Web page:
Before dissolving into a sobbing heap at Lobengula’s terrible fate at Rhodes’ hands, for example, we should remember that the king was a bloodthirsty tyrant whose people had arrived as colonists themselves only a generation before, wiping out most of the Mashona who lived there and treating the rest as slaves.
And while the film’s main scene of intertribal warfare was based on a conflict fomented by Jameson, the Matabele impis did in fact launch frequent bloody raids on the Mashona. In this respect, at least, Rhodes and his cronies fit in perfectly with their surroundings and conformed to the morality (or lack of it) of the day. As is so often the case, history simply followed the gravitational pull of superior firepower.
The film leaves the impression, too, that had it not been for Rhodes’ invasion of Mashonaland and Matabeleland, they would somehow have been spared the terrible subjugation of colonization. Hardly: Paul Kruger and the Transvaal Boers were already eyeing the territory north of South Africa avariciously, as a haven to which their trekkers could escape from British domination. And the Belgians, Portuguese, and Germans were also scrambling for African territories.
Discrediting Rhodes is not a novel game. He was discredited even before his death, by his implication in Jameson’s raid on Boer-ruled Johannesburg, an effort to overthrow the Kruger regime and take over the Transvaal that was never sanctioned by the British and turned into a military fiasco and grave political embarrassment. But curiously, the Matabele themselves accorded him the respect this warrior nation always granted a victor. At his funeral, the assembled chiefs gave Rhodes a traditional salute–the only commoner ever to be accorded the privilege. No guns were fired by the honor guard, at the insistence of the chiefs, who believed that gunfire would disturb the spirits who resided there.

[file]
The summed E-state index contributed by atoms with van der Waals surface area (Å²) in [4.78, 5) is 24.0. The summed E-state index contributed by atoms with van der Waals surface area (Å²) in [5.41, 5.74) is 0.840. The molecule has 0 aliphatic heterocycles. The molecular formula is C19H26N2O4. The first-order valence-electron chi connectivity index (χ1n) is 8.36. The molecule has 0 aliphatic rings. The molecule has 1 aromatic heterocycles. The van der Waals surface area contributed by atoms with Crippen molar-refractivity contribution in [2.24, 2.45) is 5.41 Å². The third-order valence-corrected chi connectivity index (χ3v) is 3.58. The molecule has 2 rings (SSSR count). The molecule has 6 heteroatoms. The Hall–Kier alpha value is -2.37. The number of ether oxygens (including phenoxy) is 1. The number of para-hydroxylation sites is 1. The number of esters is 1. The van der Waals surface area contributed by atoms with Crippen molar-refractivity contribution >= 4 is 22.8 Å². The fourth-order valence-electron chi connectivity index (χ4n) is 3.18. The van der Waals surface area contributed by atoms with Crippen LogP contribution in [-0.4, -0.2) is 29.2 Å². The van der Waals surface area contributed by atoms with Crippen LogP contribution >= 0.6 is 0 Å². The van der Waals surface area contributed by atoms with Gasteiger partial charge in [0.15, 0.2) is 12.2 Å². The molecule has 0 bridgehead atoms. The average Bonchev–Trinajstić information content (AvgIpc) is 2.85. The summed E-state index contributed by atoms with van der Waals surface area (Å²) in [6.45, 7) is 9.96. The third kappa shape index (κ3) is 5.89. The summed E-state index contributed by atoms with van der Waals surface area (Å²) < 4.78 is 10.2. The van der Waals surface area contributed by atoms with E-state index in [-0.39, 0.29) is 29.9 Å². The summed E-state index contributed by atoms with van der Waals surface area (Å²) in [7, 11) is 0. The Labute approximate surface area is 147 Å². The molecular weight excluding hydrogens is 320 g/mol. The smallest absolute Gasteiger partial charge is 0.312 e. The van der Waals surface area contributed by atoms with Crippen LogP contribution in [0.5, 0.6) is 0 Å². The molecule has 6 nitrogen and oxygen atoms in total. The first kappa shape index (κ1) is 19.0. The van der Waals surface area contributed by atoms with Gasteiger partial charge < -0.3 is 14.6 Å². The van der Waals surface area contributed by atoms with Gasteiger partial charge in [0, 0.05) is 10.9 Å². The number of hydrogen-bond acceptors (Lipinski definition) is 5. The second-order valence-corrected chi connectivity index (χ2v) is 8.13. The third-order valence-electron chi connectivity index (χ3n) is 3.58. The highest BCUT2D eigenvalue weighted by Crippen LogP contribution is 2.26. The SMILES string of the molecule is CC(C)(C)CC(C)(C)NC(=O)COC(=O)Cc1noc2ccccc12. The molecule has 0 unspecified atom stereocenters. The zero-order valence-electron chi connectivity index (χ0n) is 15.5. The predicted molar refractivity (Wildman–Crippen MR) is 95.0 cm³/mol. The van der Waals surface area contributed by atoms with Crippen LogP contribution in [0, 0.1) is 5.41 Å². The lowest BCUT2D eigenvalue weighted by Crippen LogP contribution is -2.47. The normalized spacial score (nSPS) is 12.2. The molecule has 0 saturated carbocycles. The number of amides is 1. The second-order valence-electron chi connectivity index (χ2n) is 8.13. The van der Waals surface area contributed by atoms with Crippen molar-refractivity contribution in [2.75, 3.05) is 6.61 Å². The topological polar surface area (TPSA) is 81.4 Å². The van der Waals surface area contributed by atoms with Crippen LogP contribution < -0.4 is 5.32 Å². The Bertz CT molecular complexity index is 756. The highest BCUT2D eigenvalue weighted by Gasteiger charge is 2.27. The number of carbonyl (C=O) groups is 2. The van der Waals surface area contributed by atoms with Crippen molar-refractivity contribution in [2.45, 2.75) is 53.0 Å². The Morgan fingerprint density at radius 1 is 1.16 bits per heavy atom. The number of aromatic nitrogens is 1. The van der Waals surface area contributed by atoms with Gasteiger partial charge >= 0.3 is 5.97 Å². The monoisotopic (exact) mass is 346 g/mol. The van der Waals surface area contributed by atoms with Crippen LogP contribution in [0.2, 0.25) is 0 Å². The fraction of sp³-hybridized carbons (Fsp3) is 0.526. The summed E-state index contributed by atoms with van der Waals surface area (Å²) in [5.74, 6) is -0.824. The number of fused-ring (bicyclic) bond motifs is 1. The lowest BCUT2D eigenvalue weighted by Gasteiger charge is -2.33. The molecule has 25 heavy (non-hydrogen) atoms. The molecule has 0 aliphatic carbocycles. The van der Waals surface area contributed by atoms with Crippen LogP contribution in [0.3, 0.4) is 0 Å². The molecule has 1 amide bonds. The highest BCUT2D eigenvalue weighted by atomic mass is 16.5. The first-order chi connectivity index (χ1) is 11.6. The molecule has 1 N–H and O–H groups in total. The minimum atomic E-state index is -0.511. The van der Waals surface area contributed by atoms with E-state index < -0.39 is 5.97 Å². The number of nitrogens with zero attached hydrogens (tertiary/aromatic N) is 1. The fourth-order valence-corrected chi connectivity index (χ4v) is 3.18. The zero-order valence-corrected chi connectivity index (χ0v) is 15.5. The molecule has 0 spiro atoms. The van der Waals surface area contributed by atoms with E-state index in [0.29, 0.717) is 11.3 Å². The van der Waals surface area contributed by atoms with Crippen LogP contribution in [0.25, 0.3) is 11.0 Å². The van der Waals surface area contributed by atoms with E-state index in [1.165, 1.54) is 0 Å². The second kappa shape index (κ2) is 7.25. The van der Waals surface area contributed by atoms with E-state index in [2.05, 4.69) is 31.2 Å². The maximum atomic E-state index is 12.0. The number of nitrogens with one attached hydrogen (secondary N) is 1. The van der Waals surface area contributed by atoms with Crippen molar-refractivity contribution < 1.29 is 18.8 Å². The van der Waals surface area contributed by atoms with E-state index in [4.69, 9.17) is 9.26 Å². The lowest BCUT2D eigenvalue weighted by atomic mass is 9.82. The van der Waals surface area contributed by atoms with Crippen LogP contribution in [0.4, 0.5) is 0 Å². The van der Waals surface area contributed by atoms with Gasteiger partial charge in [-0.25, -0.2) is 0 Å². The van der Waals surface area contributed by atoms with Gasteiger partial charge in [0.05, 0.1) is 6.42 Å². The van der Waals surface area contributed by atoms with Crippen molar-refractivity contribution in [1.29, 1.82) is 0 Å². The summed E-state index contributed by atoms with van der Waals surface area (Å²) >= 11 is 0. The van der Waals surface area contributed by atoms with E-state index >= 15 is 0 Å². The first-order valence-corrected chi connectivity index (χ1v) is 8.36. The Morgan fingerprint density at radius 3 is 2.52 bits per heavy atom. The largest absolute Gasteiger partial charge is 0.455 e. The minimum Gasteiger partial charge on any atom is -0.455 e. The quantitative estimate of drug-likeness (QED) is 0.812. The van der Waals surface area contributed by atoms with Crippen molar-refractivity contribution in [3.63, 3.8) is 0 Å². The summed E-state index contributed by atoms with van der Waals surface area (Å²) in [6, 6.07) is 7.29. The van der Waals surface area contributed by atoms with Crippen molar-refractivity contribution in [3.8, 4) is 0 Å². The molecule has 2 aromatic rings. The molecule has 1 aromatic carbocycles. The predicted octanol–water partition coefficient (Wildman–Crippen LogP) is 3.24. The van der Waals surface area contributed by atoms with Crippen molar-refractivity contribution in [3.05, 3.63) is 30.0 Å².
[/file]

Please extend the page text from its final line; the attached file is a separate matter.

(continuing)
White men’s memorials don’t usually fare well in Africa. The old pioneer memorial in Chimanimani, the eastern Zimbabwean village where I grew up, was smashed by a posse of comrades from the ruling party’s youth league shortly after independence. But Rhodes’ grave remains intact and undisturbed. A heavy brass plaque marks the spot where his body lies interred within a swollen granite hill–a dwala, we call them–and I dare say it will probably still be there when the next wave of reassessment breaks over Rhodes’ legacy. For Africans are loathe to offend the dead: There is no surer way of provoking ancestral spirits than interfering with their graves, and for all the mixed feelings he evokes, Rhodes is still a powerful spirit.
Rhodes and the white pioneers in southern Africa did behave despicably by today’s standards, but no worse than the white settlers in North America, South America, and Australia; and in some senses better, considering that the genocide of natives in Africa was less complete. For all the former African colonies are now ruled by indigenous peoples, unlike the Americas and the Antipodes, most of whose aboriginal natives were all but exterminated.